In another embodiment of the present invention there is a method of tube insertion verification and respiratory gas monitoring using a respiratory gas monitoring device comprising: connecting a disposable airway adapter to a tube in a patient's body, the adapter having an air chamber and an integrally attached display portion outside said air chamber for displaying information; releasably attaching an electronic monitoring device portion to said airway adapter, such that a top surface of said monitoring device portion rests beneath a bottom surface of said display portion; determining proper tube insertion by measuring the respiratory gas of said patient through the monitoring device, wherein said monitoring device measures respiratory gas by emitting infrared light through said air chamber, sensing light energy absorption, and providing results of said energy absorption to said display portion; and releasing said monitoring device portion from said airway adapter.
Implementations of the present invention include a method of intubation verification, a method of respiratory gas monitoring, and a combination thereof.
These and other embodiments of the present invention are further made apparent, in the remainder of the present document, to those of ordinary skill in the art.
In order to more fully describe embodiments of the present invention, reference is made to the accompanying drawings. These drawings are not to be considered limitations in the scope of the invention, but are merely illustrative.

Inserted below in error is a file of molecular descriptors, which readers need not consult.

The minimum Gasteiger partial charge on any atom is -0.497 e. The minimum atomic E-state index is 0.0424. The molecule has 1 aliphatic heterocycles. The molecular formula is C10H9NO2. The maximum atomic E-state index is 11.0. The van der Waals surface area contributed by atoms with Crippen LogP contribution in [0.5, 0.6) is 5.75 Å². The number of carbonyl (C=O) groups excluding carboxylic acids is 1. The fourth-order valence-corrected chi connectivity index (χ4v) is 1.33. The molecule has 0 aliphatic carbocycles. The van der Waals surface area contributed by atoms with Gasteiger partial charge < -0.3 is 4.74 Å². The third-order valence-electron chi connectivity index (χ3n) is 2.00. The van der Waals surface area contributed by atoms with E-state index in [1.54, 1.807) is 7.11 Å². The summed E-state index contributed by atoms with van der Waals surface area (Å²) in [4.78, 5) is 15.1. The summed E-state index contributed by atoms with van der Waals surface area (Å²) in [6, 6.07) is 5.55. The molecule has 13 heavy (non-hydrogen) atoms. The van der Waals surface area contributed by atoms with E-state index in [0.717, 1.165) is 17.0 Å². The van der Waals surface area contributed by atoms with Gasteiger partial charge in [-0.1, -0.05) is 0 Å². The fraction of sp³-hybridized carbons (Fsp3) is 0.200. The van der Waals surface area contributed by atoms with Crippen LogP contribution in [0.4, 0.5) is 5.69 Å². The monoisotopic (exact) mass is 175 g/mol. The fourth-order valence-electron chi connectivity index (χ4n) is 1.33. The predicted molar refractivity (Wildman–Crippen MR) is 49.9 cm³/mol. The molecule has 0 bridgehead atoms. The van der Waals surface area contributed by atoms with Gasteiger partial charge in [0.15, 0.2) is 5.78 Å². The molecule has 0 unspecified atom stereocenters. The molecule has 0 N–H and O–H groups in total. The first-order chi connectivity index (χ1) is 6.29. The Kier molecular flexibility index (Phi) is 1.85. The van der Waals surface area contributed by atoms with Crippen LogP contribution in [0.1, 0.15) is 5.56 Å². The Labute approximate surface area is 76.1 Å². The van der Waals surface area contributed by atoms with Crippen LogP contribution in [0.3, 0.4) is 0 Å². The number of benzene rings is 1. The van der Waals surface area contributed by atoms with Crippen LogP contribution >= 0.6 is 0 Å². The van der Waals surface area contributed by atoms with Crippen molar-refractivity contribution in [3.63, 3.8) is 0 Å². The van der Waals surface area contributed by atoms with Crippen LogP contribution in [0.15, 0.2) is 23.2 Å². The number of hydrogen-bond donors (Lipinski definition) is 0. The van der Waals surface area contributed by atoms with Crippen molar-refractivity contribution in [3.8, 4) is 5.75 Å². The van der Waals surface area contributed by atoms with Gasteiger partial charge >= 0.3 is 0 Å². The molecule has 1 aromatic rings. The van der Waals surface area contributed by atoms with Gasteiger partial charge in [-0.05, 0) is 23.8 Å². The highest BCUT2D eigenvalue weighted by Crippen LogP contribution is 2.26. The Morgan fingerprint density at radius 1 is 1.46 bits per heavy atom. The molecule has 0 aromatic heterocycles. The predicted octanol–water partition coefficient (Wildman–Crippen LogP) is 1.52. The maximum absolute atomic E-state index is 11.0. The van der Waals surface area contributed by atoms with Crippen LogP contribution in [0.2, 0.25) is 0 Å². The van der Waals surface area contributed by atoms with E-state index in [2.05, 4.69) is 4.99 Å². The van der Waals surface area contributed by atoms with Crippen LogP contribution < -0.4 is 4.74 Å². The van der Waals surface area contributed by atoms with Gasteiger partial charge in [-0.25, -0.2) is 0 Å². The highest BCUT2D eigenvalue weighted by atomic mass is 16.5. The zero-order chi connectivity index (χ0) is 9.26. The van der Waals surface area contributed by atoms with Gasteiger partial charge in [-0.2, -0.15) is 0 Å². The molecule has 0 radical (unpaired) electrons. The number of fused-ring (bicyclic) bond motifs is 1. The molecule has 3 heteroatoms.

The description above and below and the drawings of the present document focus on one or more currently preferred embodiments of the present invention and also describe some exemplary optional features and/or alternative embodiments. The description and drawings are for the purpose of illustration and not limitation. Those of ordinary skill in the art would recognize variations, modifications, and alternatives. Such variations, modifications, and alternatives are also within the scope of the present invention. Section titles are terse and are for convenience only.
According to an embodiment of the present invention, an intubation verification and respiratory gas monitoring device 10 is shown in perspective view installed between endotracheal tube 12 and resuscitator bag 14 as illustrated in
Referring now to
Disposable airway adapter 18 is made of light clear molded biocompatible plastic material, such as polycarbonate or other similar and suitable material. As shown in
Disposable adapter 18 snap-fits onto monitoring device 16. As shown in
Monitoring device 16 is further shown in the perspective view of
As shown in
As shown on